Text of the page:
Gurnard tend to hold their condition better off the coast in the warmer months than those staying on in the harbour and there are good catches of them to be had amongst the snapper schools.
The best technique I’ve found for deep water is to use a dropper rig with a trace of at least 60lb, and 8/0 recurve hook with a streamlined bait only hooked through once at one end. Let the fish bite a few times before cranking the reel a dozen times and you should hook up. The harbour has improved hugely in the last month, especially for snapper and trevally.
It can be a challenge to avoid small snapper at this time of year, but using at least 6/0 hooks will allow them to be released unharmed.
If there are plagues of undersized fish it’s best to move.
Survival rates for small fish are q u i t e high if they are handled properly but big fish need special care if they are to be released successfully. If the fish has an inflated swim bladder, is gut hooked or has bulging eyes, it’s best to dispatch it quickly and add it to your catch. Many people with the right intentions, thinking they are protecting breeding stock, release these big fish only for them to die within days. Undersized fish must be returned dead or alive. The regulations for the Manukau and Auckland’s west coast allow recreational anglers to take 10 snapper per angler and the minimum size is 270mm.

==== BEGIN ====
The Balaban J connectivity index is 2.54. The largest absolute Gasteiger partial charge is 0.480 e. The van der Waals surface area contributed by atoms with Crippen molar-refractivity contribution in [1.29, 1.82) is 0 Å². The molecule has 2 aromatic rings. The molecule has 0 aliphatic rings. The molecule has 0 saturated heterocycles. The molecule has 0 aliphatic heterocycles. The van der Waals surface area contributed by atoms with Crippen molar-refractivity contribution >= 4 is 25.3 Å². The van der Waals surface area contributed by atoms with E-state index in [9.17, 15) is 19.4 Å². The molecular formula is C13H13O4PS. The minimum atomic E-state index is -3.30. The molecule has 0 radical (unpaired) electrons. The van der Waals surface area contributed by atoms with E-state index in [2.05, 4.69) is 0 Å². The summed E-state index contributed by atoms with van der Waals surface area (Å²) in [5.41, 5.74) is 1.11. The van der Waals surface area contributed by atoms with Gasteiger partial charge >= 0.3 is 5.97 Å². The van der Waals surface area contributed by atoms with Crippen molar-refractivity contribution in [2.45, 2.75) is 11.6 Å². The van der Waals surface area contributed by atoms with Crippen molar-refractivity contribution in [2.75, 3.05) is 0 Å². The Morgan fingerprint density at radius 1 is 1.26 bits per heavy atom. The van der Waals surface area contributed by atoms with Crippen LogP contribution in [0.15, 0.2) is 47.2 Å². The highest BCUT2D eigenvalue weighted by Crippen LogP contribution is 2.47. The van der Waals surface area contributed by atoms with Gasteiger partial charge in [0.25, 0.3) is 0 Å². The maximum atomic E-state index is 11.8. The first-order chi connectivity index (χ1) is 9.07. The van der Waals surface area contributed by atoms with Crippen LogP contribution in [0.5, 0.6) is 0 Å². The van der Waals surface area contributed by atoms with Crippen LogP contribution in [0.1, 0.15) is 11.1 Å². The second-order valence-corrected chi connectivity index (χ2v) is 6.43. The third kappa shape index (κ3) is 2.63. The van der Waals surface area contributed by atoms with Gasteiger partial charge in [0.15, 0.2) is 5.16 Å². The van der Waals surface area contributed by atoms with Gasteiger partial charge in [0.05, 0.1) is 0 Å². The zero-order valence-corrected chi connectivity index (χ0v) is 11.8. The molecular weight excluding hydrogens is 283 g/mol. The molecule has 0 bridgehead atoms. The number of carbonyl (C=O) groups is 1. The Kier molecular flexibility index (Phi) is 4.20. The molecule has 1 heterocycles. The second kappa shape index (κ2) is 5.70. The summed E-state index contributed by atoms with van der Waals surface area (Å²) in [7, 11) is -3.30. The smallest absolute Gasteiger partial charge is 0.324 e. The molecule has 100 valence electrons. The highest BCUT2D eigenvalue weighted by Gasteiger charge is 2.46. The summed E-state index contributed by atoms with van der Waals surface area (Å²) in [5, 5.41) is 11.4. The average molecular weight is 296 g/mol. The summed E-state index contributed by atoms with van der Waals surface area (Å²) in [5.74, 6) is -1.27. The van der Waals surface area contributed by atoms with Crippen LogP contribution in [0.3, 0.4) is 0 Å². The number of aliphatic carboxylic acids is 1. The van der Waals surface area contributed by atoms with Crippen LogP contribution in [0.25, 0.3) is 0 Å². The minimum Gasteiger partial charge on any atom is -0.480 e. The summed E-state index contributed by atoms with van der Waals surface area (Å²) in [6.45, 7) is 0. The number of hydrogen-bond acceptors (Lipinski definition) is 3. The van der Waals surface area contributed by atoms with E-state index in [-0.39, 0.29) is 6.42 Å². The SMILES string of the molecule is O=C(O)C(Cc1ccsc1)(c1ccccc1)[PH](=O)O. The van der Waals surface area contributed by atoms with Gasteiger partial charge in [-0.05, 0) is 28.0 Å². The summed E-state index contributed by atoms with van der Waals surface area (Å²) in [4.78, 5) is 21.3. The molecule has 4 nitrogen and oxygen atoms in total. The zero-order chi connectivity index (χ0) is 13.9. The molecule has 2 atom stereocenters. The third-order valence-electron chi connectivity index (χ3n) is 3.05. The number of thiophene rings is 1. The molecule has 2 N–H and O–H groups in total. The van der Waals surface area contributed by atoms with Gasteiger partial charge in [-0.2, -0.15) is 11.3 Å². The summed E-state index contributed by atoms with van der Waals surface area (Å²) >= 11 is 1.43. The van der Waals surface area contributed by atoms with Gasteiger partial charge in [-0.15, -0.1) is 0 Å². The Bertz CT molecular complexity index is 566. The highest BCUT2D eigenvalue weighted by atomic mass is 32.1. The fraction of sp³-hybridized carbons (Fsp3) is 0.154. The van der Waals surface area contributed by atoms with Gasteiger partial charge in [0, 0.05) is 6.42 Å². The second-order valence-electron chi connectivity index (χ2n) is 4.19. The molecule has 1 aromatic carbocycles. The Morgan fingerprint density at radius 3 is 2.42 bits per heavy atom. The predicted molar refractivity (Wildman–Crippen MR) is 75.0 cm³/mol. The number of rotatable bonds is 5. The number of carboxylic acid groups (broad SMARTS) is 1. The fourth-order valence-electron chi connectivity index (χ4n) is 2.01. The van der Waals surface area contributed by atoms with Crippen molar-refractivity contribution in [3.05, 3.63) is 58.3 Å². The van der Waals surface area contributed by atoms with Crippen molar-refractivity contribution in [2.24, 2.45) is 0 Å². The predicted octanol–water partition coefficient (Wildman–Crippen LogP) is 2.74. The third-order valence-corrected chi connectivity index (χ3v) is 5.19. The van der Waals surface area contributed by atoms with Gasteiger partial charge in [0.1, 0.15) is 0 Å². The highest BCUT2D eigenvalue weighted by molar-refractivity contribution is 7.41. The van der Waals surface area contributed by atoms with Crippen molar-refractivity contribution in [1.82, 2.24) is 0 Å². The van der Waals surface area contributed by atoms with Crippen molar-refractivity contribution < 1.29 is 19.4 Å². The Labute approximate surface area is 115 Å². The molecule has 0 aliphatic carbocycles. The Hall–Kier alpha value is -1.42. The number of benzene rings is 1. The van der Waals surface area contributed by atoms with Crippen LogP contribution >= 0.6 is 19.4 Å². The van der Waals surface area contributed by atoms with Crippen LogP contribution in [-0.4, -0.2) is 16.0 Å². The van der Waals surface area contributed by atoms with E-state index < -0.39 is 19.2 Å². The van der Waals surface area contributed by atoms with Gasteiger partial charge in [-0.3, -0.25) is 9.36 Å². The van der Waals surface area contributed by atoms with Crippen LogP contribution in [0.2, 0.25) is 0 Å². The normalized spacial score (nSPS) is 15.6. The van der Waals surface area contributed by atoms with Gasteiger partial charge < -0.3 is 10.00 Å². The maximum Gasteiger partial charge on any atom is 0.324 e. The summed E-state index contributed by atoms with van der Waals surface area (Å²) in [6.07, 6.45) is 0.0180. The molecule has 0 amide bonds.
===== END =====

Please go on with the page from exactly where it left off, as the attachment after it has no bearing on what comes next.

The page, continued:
Other rules apply, please learn them before you go fishing! Kingfish are starting to show up in the harbour but mostly they are undersized. They are a much hardier fish than snapper and survive recapture very well. Please remember to follow the rules of the sea when boating and learn what those rules are, particularly those for lifejackets (pfd’s) but be aware that different rules apply for different areas. I’d like to also thank Coastguard for their work in running a bar crossing day on the 14th, the next one will be in February. If you aren’t a Coastguard member and you own a boat, you should seriously consider joining.
Take care, Smudge.